Are Your Rules Online? Four Web Rule Essentials

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TypeArticle
ConferenceInternational RuleML Symposium on Rule Interchange and Applications (RuleML-2007), October 25-26, 2007., Orlando, Florida, USA
AbstractFour principal Web rule issues constitute our starting points: I1) Formal knowledge representation can act as content in its own right and/or as metadata for content. I2) Knowledge on the open Web is typically inconsistent but closed 'intranet' reasoning can exploit local consistency. I3) Scalability of reasoning calls for representation layering on top of quite inexpressive languages. I4) Rule representation should stay compatible with relevant Web standards. To address these, four corresponding essentials of Web rules have emerged: E1) Combine formal and informal knowledge in a Rule Wiki, where the formal parts can be taken as code (or as metadata) for the informal parts, and the informal parts as documentation (or as content) for the formal parts. This can be supported by tools for Controlled Natural Language: mapping a subset of, e.g., English into rules and back. E2) Represent distributed knowledge via a module construct, supporting local consistency, permitting scoped negation as failure, and reducing the search space of scoped queries. Modules are embedded into an 'Entails' element: prove whether a query is entailed by a module. E3) Develop a dual layering of assertional and terminological knowledge as well as their blends. To permit the specification of terminologies independent of assertions, the CARIN principle is adopted: a terminological predicate is not permitted in the head of a rule. E4) Differentiate the Web notion of URIs as in URLs, for access, vs. URNs, for naming. A URI can then be used: URL-like, for module import, where it is an error if dereferencing does not yield a valid knowledge document; URN-like, as an identifier, where dereferencing is not intended; or, as a name whose dereferencing can access its (partial) definition.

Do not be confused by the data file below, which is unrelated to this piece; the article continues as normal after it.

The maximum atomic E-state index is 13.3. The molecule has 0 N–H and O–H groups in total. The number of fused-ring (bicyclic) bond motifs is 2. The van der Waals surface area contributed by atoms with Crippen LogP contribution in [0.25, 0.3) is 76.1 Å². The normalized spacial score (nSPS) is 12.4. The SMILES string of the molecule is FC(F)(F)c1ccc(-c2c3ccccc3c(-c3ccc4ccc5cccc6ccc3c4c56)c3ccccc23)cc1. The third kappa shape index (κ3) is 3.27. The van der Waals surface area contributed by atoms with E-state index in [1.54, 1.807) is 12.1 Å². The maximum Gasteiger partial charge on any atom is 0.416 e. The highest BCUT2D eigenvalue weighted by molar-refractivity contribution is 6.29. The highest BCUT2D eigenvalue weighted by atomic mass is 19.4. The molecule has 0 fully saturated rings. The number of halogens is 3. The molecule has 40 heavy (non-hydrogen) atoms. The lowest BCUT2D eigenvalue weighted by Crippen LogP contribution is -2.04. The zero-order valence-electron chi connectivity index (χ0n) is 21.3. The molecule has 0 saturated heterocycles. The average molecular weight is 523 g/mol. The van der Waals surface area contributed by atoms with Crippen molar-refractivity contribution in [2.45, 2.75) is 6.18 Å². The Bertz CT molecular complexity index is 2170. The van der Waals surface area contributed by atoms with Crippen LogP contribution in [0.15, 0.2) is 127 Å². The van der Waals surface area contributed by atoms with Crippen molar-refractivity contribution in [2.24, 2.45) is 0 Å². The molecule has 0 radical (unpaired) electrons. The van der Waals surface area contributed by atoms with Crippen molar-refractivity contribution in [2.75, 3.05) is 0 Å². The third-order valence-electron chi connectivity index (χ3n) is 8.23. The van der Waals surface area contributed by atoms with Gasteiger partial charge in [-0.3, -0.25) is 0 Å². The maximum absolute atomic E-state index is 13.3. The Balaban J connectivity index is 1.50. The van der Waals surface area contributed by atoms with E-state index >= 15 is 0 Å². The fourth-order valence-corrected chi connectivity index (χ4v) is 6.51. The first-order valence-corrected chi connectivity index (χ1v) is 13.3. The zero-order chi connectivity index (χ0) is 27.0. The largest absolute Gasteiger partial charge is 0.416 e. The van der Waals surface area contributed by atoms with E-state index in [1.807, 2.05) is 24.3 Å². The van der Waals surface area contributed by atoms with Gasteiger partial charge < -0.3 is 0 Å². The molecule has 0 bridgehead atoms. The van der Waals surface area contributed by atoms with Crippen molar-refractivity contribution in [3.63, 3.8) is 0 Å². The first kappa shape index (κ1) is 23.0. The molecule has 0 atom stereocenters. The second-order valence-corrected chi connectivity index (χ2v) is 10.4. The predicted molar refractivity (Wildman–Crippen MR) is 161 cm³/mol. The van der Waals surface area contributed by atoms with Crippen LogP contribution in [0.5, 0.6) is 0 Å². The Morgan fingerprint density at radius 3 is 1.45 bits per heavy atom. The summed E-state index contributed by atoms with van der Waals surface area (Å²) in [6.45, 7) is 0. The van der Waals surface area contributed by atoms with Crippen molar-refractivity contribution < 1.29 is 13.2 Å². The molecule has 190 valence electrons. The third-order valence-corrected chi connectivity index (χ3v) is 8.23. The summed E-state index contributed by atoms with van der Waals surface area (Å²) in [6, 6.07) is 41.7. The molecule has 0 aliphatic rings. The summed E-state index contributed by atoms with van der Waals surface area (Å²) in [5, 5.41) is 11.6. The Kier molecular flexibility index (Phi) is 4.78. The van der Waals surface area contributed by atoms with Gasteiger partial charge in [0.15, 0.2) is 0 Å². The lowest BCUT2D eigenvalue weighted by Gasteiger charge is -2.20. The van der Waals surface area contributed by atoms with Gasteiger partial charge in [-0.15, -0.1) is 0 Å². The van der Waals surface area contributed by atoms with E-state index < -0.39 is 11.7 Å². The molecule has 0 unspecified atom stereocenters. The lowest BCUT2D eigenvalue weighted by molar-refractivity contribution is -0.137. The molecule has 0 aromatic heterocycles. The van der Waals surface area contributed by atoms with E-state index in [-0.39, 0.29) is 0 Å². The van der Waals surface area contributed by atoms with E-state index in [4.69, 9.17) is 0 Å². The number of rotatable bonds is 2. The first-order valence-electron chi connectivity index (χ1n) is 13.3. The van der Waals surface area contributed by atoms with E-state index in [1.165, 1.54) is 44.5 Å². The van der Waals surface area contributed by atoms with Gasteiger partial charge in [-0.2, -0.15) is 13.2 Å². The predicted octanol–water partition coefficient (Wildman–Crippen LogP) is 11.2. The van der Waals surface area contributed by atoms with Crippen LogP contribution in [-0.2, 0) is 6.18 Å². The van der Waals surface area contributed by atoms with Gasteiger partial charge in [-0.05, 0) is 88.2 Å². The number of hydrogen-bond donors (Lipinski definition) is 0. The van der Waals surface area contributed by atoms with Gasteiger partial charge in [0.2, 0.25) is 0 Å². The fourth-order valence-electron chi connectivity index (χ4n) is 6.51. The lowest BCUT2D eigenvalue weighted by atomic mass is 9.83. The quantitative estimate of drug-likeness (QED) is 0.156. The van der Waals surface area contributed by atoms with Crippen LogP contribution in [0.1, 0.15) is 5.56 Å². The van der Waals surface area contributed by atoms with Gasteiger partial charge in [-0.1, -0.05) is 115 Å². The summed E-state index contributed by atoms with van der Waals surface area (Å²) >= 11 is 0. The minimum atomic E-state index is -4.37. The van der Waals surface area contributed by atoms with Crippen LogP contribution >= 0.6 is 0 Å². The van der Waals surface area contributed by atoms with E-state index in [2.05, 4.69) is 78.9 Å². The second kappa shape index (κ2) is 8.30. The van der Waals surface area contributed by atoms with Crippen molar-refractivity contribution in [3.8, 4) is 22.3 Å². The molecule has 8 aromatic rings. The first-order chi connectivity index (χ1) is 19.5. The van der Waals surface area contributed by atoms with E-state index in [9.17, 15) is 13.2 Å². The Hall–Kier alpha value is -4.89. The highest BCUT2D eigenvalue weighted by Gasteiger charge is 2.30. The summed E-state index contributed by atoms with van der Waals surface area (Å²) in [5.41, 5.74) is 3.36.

Publication date
LanguageEnglish
AffiliationNRC Institute for Information Technology; National Research Council Canada
Peer reviewedNo
NRC number49875
NPARC number5763088
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Record identifier83e9f757-5a70-4e3c-bb11-7dd14a502537
Record created2009-03-29
Record modified2016-05-09
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